Practical Matters: When (and How) to Correct: Conceptual, Methodological, and Disciplinary Considerations in Meta-Analysis

1. General considerations

As I described earlier, one consideration in deciding whether to correct for artifacts is the expected magnitude of effects these artifacts have on the results. Given the numerous artifact adjustments described in the previous section, you might reasonably choose to correct only for those that seem most pressing within the primary studies being synthesized.

How pressing a particular type of artifact is within a meta-analysis is partly a conceptual question and partly an empirical question. First, you must consider the collection of primary studies in light of your conceptual expertise of the area. Relevant questions include the following: How valid are the measures within this research in relation to the construct I am inter­ested in? How representative are the samples relative to the population about which I want to draw conclusions? Again, there is not a statistical answer to such questions; rather, these questions must be answered based on your understanding of the field.

In addition to conceptual considerations, you might also base conclu­sions on empirical grounds. Specifically, you can consider the data reported in primary studies to draw conclusions about the presence of important arti­facts. For example, I recommend coding the internal consistencies of relevant measures within the primary studies, meta-analyzing these reliabilities (see Chapter 7), and determining (1) whether the collection of studies has gener­ally high or low reliabilities of measures and (2) whether substantial variabil­ity exists across studies in these reliabilities. Similarly, if many studies use similar measures of a variable (i.e., with the same scale), then you could code and evaluate standard deviations across studies (see Chapter 7) to determine whether some studies suffer from restricted ranges. In short, for each of the potential artifacts described in the previous section, you should consider the available empirical evidence to determine whether this artifact is uniformly or inconsistently present in the primary studies being analyzed. If a particu­lar artifact is uniformly present, then correcting for it will yield more accurate overall effect size estimates (among latent constructs). If a particular artifact is present in some studies but not in others (or present in differing degrees across studies), then correcting for this artifact will reduce less interesting (i.e., artifactual) variability across studies and allow for a clearer picture of substantively interesting variability in effect sizes.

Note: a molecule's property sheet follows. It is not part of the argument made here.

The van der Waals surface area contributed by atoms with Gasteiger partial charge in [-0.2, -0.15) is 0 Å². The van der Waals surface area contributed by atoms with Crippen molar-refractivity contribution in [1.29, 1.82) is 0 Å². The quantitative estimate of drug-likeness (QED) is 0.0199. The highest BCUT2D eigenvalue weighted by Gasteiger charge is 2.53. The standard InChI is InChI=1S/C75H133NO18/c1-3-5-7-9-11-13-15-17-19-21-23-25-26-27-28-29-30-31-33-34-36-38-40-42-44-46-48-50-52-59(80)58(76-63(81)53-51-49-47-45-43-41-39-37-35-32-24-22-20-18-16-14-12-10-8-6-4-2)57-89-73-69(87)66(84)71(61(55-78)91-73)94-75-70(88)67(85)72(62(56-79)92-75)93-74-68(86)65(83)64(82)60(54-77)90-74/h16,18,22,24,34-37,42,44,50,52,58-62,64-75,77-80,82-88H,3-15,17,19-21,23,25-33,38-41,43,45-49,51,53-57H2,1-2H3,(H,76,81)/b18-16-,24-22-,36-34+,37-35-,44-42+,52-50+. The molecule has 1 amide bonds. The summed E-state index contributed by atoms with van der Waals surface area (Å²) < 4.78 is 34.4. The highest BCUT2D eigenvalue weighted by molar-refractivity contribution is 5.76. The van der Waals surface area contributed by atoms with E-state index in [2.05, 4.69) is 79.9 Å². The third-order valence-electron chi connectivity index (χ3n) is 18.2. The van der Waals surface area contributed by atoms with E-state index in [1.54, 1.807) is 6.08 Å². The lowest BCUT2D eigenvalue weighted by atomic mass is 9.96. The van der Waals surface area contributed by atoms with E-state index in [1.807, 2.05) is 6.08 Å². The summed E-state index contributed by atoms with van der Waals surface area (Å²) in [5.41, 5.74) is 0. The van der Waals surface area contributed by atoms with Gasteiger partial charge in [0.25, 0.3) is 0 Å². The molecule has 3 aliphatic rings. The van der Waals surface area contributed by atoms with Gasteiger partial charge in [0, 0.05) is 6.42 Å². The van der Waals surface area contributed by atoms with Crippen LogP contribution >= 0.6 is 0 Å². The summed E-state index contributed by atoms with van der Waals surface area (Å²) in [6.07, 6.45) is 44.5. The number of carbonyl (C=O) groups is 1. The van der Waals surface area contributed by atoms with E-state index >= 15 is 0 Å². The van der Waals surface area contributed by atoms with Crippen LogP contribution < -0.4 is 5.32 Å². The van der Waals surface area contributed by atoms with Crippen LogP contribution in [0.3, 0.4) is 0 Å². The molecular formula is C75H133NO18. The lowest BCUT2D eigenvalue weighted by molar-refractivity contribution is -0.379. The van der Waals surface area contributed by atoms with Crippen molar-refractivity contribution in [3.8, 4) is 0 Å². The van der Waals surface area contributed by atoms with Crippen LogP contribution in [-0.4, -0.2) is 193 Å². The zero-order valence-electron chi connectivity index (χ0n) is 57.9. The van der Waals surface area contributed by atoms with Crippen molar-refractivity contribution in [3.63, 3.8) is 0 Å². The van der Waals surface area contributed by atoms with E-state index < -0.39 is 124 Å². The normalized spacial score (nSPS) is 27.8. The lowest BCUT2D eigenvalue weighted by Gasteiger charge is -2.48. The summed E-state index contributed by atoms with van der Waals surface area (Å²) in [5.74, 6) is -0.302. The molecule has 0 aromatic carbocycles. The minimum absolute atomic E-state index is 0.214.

2. Disciplinary Considerations

Whereas I view the conceptual and empirical considerations as most impor­tant in deciding whether and how to correct for artifacts, the reality is that these corrections are more common in some fields than in others. This means that one meta-analyst working within one field might be expected to correct for certain artifacts, whereas another meta-analyst working within another field might be met with skepticism if certain (or any) corrections were to be performed. These disciplinary practices are unfortunate, especially because they are more often due to those who are influential in a field more so than consideration of particular needs of a field. Nevertheless, it is useful to recog­nize the common practices within your particular field.

Notwithstanding recognition of these disciplinary practices, I want to encourage you to not feel restricted by these practices. In other words, do not base your decision to perform or not perform certain artifact corrections only on common practices within your field. Instead, carefully consider the conceptual and empirical basis for making certain corrections, and then use (or not) these corrections to obtain results that best answer your research questions.

Source: Card Noel A. (2015), Applied Meta-Analysis for Social Science Research, The Guilford Press; Annotated edition.

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